While the disaster caused current damage, the disaster will potentially devastate the collective right to health of people in the region in the future. Federal, state, and local governments have a duty to ensure the right to food, housing, and personal security in circumstances beyond one’s control.

B. The Right to a Clean, Healthy, and Sustainable Environment

Recently, United Nation member states including the United States voted overwhelmingly in favor of a resolution providing for the human right to a clean, healthy, and sustainable environment.[108] The resolution draws upon the Universal Declaration of Human Rights as an implicit source for making this right to a clean, healthy, and sustainable environment an explicit right.[109] The resolution has language which speaks directly to the human rights implications of the type of environmental disaster that the train derailment caused:

… the pollution of air, land and water, the unsound management of chemicals and waste,  the resulting loss of biodiversity and the decline in services provided by ecosystems interfere with the enjoyment of a clean, healthy and sustainable environment and that environmental damage has negative implications, both direct and indirect, for the effective enjoyment of all human rights.[110]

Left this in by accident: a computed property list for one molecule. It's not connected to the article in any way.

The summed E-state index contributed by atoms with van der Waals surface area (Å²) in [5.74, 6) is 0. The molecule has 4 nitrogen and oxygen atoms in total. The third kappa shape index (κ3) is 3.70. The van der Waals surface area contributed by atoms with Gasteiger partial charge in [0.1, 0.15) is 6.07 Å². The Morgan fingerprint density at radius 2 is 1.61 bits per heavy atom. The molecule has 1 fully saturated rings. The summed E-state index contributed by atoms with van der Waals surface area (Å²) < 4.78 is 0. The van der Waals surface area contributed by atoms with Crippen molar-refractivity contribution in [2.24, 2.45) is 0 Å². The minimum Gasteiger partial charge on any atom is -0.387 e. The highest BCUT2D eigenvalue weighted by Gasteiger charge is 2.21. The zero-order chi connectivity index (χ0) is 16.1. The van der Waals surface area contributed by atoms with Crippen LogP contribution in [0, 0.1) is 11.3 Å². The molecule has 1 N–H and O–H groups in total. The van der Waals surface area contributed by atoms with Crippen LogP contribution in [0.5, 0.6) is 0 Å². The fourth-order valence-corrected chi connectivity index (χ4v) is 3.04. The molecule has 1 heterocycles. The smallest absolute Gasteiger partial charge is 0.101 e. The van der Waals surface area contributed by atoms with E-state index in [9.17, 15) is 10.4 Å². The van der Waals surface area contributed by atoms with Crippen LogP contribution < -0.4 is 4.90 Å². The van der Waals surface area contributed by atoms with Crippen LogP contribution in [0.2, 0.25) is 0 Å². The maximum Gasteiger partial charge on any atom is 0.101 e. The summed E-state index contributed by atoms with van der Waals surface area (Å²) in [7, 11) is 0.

The following section will examine how increased pollution, chemical and waste management, and loss of biodiversity because of the disaster contribute to the violation of this human right.

The derailment polluted the air of the area of East Palestine, potentially posing long-term health effects to residents.[111] An independent analysis of EPA data discovered the presence of nine air pollutants at potentially concerning levels for residents of the affected region.[112] The EPA has stated that the levels of air pollution are likely to dissipate, and thus, will not pose negative health effects.[113] However, an independent researcher at Texas A&M cautioned that serious health effects could take months or years to appear.[114] Another researcher studying the disaster warned that researchers simply do not know “the health impact of a more chronic, low-level exposure.”[115] The derailment will cause air pollution that scientists will only observe with the passage of time.